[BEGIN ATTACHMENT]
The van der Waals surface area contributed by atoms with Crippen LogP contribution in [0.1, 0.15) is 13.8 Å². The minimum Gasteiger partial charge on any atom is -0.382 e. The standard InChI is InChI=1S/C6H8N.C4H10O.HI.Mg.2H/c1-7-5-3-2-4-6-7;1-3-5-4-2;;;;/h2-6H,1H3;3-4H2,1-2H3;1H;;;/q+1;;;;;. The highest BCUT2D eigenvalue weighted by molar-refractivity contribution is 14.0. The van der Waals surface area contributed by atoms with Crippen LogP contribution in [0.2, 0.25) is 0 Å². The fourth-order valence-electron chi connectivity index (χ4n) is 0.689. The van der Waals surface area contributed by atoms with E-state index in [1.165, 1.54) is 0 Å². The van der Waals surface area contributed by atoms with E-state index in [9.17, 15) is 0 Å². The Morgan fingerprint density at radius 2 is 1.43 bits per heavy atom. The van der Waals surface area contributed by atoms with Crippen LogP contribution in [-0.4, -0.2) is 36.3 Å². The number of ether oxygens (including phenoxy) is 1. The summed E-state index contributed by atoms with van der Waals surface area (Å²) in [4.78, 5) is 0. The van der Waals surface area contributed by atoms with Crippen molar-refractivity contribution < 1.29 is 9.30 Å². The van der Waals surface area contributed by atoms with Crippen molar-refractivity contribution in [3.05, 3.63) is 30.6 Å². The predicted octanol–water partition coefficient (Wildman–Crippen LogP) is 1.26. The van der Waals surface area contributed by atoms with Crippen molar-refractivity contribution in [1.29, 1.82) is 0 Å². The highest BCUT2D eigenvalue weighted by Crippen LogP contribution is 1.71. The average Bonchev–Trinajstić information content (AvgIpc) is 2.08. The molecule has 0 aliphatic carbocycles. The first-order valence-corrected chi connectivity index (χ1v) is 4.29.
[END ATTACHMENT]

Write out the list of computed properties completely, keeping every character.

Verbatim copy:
The van der Waals surface area contributed by atoms with Crippen LogP contribution in [0.1, 0.15) is 13.8 Å². The minimum Gasteiger partial charge on any atom is -0.382 e. The standard InChI is InChI=1S/C6H8N.C4H10O.HI.Mg.2H/c1-7-5-3-2-4-6-7;1-3-5-4-2;;;;/h2-6H,1H3;3-4H2,1-2H3;1H;;;/q+1;;;;;. The highest BCUT2D eigenvalue weighted by molar-refractivity contribution is 14.0. The van der Waals surface area contributed by atoms with Crippen LogP contribution in [0.2, 0.25) is 0 Å². The fourth-order valence-electron chi connectivity index (χ4n) is 0.689. The van der Waals surface area contributed by atoms with E-state index in [1.165, 1.54) is 0 Å². The van der Waals surface area contributed by atoms with E-state index in [9.17, 15) is 0 Å². The Morgan fingerprint density at radius 2 is 1.43 bits per heavy atom. The van der Waals surface area contributed by atoms with Crippen LogP contribution in [-0.4, -0.2) is 36.3 Å². The number of ether oxygens (including phenoxy) is 1. The summed E-state index contributed by atoms with van der Waals surface area (Å²) in [4.78, 5) is 0. The van der Waals surface area contributed by atoms with Crippen molar-refractivity contribution < 1.29 is 9.30 Å². The van der Waals surface area contributed by atoms with Crippen molar-refractivity contribution in [3.05, 3.63) is 30.6 Å². The predicted octanol–water partition coefficient (Wildman–Crippen LogP) is 1.26. The van der Waals surface area contributed by atoms with Crippen molar-refractivity contribution in [1.29, 1.82) is 0 Å². The highest BCUT2D eigenvalue weighted by Crippen LogP contribution is 1.71. The average Bonchev–Trinajstić information content (AvgIpc) is 2.08. The molecule has 0 aliphatic carbocycles. The first-order valence-corrected chi connectivity index (χ1v) is 4.29.